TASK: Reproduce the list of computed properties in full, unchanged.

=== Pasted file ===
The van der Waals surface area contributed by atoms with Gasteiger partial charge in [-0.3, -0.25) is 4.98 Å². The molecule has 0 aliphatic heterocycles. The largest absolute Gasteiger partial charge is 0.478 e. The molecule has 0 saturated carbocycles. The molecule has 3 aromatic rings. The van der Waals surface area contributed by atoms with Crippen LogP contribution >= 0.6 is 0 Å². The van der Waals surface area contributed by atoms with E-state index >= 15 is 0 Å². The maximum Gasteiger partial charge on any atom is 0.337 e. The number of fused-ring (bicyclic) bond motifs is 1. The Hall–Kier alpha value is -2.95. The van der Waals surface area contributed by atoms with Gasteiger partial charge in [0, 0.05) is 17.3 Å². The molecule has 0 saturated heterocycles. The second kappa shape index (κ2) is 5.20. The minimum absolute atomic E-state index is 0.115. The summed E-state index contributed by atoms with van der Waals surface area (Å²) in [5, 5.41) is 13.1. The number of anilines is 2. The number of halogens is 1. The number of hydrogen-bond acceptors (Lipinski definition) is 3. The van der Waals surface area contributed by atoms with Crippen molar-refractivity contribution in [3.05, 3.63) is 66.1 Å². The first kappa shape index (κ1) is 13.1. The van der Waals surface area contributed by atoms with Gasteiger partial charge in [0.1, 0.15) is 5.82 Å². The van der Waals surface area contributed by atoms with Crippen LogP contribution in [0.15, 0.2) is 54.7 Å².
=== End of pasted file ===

The van der Waals surface area contributed by atoms with Gasteiger partial charge in [-0.3, -0.25) is 4.98 Å². The molecule has 0 aliphatic heterocycles. The largest absolute Gasteiger partial charge is 0.478 e. The molecule has 0 saturated carbocycles. The molecule has 3 aromatic rings. The van der Waals surface area contributed by atoms with Crippen LogP contribution >= 0.6 is 0 Å². The van der Waals surface area contributed by atoms with E-state index >= 15 is 0 Å². The maximum Gasteiger partial charge on any atom is 0.337 e. The number of fused-ring (bicyclic) bond motifs is 1. The Hall–Kier alpha value is -2.95. The van der Waals surface area contributed by atoms with Gasteiger partial charge in [0, 0.05) is 17.3 Å². The molecule has 0 saturated heterocycles. The second kappa shape index (κ2) is 5.20. The minimum absolute atomic E-state index is 0.115. The summed E-state index contributed by atoms with van der Waals surface area (Å²) in [5, 5.41) is 13.1. The number of anilines is 2. The number of halogens is 1. The number of hydrogen-bond acceptors (Lipinski definition) is 3. The van der Waals surface area contributed by atoms with Crippen molar-refractivity contribution in [3.05, 3.63) is 66.1 Å². The first kappa shape index (κ1) is 13.1. The van der Waals surface area contributed by atoms with Gasteiger partial charge in [0.1, 0.15) is 5.82 Å². The van der Waals surface area contributed by atoms with Crippen LogP contribution in [0.15, 0.2) is 54.7 Å².